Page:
I’m fairly certain that I have never enjoyed a movie LESS than Val (2021) the new vanity doc about movie star Val Kilmer (b. 1959). My wife suggested it, so I figured we’d hate-watch it, then I quickly learned about his throat cancer and his present handicap (he can only speak with great difficulty now) so then I figured we’d sympathy-watch it….but very rapidly went back to hate-watching it again.
Trigger warning: I’m going to be shockingly mean in this review. But let me clarify something right off the bat. If I saw any of God’s creatures, say, a dog at the vet, suffering as Kilmer is at the moment, I would feel sympathy toward it. And that is roughly the level of sympathy I have for the biological entity called Val Kilmer…the base level, the minimum amount I would afford to any man or beast in his condition. If he fell on the floor, I would pick him up. If he had a boo-boo, I might even put a band-aid on it. But humans aren’t just “creatures”. They are theoretically imbued with more. They have things like personality and character and, presumably, souls. Yet after watching this film, perhaps especially after watching this film, I’m not quite certain that KIlmer does. In fact, I’ve walked away quite certain that he doesn’t.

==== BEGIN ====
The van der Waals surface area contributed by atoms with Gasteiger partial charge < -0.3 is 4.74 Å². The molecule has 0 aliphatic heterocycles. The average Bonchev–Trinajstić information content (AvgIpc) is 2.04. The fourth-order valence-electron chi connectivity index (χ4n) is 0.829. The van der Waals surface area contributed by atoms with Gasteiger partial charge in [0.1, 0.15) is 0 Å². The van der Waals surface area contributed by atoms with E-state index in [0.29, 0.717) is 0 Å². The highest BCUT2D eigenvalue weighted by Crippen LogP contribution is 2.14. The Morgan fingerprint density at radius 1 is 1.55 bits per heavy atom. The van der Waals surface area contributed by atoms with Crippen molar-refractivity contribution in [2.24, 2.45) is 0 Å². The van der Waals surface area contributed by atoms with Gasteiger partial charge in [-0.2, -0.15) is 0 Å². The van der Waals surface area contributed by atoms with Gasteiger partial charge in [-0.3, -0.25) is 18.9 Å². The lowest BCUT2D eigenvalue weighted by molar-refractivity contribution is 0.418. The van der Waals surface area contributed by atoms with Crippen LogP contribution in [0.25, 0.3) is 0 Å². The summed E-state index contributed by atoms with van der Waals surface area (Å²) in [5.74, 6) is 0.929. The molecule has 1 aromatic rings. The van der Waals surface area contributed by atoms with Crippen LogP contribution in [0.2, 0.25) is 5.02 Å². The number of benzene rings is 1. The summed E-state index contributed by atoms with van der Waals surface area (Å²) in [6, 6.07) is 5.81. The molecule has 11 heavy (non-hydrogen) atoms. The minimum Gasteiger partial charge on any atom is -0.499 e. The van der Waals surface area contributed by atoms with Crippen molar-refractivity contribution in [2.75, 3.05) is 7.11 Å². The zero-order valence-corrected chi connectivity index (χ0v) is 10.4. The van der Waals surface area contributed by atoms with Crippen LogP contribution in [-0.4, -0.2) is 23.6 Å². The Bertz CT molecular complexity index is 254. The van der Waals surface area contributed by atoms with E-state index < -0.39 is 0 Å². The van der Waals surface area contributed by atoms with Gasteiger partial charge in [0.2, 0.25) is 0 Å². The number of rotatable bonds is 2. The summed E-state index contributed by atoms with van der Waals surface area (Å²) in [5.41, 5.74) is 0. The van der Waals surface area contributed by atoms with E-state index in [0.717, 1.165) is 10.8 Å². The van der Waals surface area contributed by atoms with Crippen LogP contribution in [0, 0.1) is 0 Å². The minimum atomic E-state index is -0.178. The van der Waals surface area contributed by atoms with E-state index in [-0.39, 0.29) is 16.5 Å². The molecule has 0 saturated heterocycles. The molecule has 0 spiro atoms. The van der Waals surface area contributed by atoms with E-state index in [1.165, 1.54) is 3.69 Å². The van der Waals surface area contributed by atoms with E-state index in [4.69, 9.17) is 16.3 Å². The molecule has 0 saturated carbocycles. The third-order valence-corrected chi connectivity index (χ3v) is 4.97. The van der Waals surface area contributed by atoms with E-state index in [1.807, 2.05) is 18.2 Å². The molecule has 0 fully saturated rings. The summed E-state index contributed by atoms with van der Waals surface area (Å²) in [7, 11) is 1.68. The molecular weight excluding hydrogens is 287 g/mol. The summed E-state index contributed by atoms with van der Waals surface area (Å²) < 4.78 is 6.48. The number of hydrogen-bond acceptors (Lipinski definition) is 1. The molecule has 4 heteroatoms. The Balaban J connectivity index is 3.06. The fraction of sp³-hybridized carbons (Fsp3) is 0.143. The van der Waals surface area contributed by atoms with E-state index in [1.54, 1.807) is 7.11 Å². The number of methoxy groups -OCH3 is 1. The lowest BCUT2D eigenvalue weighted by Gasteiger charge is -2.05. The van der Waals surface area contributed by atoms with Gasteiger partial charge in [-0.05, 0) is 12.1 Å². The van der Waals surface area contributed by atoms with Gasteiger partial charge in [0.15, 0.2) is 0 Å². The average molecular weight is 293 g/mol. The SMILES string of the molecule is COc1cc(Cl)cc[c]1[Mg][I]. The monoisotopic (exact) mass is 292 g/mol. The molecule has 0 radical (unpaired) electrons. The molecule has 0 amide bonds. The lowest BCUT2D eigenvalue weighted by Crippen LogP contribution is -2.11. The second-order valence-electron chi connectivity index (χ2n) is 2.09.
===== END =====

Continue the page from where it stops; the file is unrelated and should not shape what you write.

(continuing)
That poor sick man? Sure, but let me tweak that for clarity: that poor sick, self-involved, supercilious, vain, manipulative, possibly psychopathic man. Those additional parts, well known for nigh on 40 years, have not changed just because he got ill. I have followed his career since the beginning, starting with the ZAZ comedy Top Secret (1984) and have seen nearly all of his films through The Island of Doctor Moreau (1996). Of the films he’s made since then, I’ve probably seen half a dozen. And the absence of interior life he exhibits in screen performances turns out to be a reflection of his overall condition. A sort of posing mannequin, made all the more infuriating by his constant mouthing of cliches and platitudes lifted from the Beginning Actor’s Handbook about “truth” and “presence” and so forth, concepts he harps on constantly, and has never exhibited on screen.
One symptom of Kilmer’s boundless narcissism is partly responsible for the fact that this movie exists at all. He has been videotaping his own life since childhood. So he has hundreds, perhaps thousands of hours of backstage, offscreen footage of himself, from which he has drawn copiously for this film. The most winning sections were shot by his brother, an aspiring film-maker, who sadly died at age 15. And even better, the kids grew up on a ranch that was formerly owned by Roy Rogers! How could Kilmer not become a movie star? On the face of it, the tragedy involving his brother ought to be as heart-rending as his cancer struggle ought. But unfortunately, Kilmer reveals himself to be empty and awful over and over and over again, with no apparent heart that can experience genuine emotions. One sympathizes or empathizes with a person who feels things. Kilmer is a person who wants attention: that’s the extent of what he has to offer.